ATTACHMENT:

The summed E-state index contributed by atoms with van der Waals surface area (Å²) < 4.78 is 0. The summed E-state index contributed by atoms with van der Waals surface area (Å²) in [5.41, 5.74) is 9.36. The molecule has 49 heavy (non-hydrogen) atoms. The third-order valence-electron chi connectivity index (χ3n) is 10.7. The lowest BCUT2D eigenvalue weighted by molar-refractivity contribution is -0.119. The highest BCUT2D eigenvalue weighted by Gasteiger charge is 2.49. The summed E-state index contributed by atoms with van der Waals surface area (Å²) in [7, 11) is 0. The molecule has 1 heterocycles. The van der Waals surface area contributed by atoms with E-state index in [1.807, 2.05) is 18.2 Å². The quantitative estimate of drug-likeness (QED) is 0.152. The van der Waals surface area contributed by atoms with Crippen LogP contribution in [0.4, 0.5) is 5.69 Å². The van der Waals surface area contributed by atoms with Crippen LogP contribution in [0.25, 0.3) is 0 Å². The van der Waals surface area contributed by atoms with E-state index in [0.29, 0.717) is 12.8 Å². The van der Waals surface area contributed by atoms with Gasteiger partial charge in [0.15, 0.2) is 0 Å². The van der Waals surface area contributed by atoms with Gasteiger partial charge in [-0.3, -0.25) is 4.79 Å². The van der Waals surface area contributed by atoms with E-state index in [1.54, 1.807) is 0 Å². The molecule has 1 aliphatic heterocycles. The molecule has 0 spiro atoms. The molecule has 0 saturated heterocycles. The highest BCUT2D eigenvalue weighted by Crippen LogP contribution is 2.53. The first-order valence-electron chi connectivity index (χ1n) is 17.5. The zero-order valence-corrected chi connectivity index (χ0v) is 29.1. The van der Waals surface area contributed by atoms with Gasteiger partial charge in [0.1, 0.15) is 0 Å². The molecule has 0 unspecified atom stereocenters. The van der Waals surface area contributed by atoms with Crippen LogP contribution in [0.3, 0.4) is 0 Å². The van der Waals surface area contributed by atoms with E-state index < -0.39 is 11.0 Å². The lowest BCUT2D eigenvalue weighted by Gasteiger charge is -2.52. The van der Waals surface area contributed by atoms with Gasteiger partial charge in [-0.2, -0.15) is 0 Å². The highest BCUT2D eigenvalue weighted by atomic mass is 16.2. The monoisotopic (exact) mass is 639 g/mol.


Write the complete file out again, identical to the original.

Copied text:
The summed E-state index contributed by atoms with van der Waals surface area (Å²) < 4.78 is 0. The summed E-state index contributed by atoms with van der Waals surface area (Å²) in [5.41, 5.74) is 9.36. The molecule has 49 heavy (non-hydrogen) atoms. The third-order valence-electron chi connectivity index (χ3n) is 10.7. The lowest BCUT2D eigenvalue weighted by molar-refractivity contribution is -0.119. The highest BCUT2D eigenvalue weighted by Gasteiger charge is 2.49. The summed E-state index contributed by atoms with van der Waals surface area (Å²) in [7, 11) is 0. The molecule has 1 heterocycles. The van der Waals surface area contributed by atoms with E-state index in [1.807, 2.05) is 18.2 Å². The quantitative estimate of drug-likeness (QED) is 0.152. The van der Waals surface area contributed by atoms with Crippen LogP contribution in [0.4, 0.5) is 5.69 Å². The van der Waals surface area contributed by atoms with Crippen LogP contribution in [0.25, 0.3) is 0 Å². The van der Waals surface area contributed by atoms with E-state index in [0.29, 0.717) is 12.8 Å². The van der Waals surface area contributed by atoms with Gasteiger partial charge in [0.15, 0.2) is 0 Å². The van der Waals surface area contributed by atoms with Gasteiger partial charge in [-0.3, -0.25) is 4.79 Å². The van der Waals surface area contributed by atoms with E-state index in [1.54, 1.807) is 0 Å². The molecule has 1 aliphatic heterocycles. The molecule has 0 spiro atoms. The molecule has 0 saturated heterocycles. The highest BCUT2D eigenvalue weighted by Crippen LogP contribution is 2.53. The first-order valence-electron chi connectivity index (χ1n) is 17.5. The zero-order valence-corrected chi connectivity index (χ0v) is 29.1. The van der Waals surface area contributed by atoms with Gasteiger partial charge in [0.1, 0.15) is 0 Å². The molecule has 0 unspecified atom stereocenters. The van der Waals surface area contributed by atoms with Crippen LogP contribution in [0.3, 0.4) is 0 Å². The van der Waals surface area contributed by atoms with E-state index < -0.39 is 11.0 Å². The lowest BCUT2D eigenvalue weighted by Gasteiger charge is -2.52. The van der Waals surface area contributed by atoms with Gasteiger partial charge in [-0.2, -0.15) is 0 Å². The highest BCUT2D eigenvalue weighted by atomic mass is 16.2. The monoisotopic (exact) mass is 639 g/mol.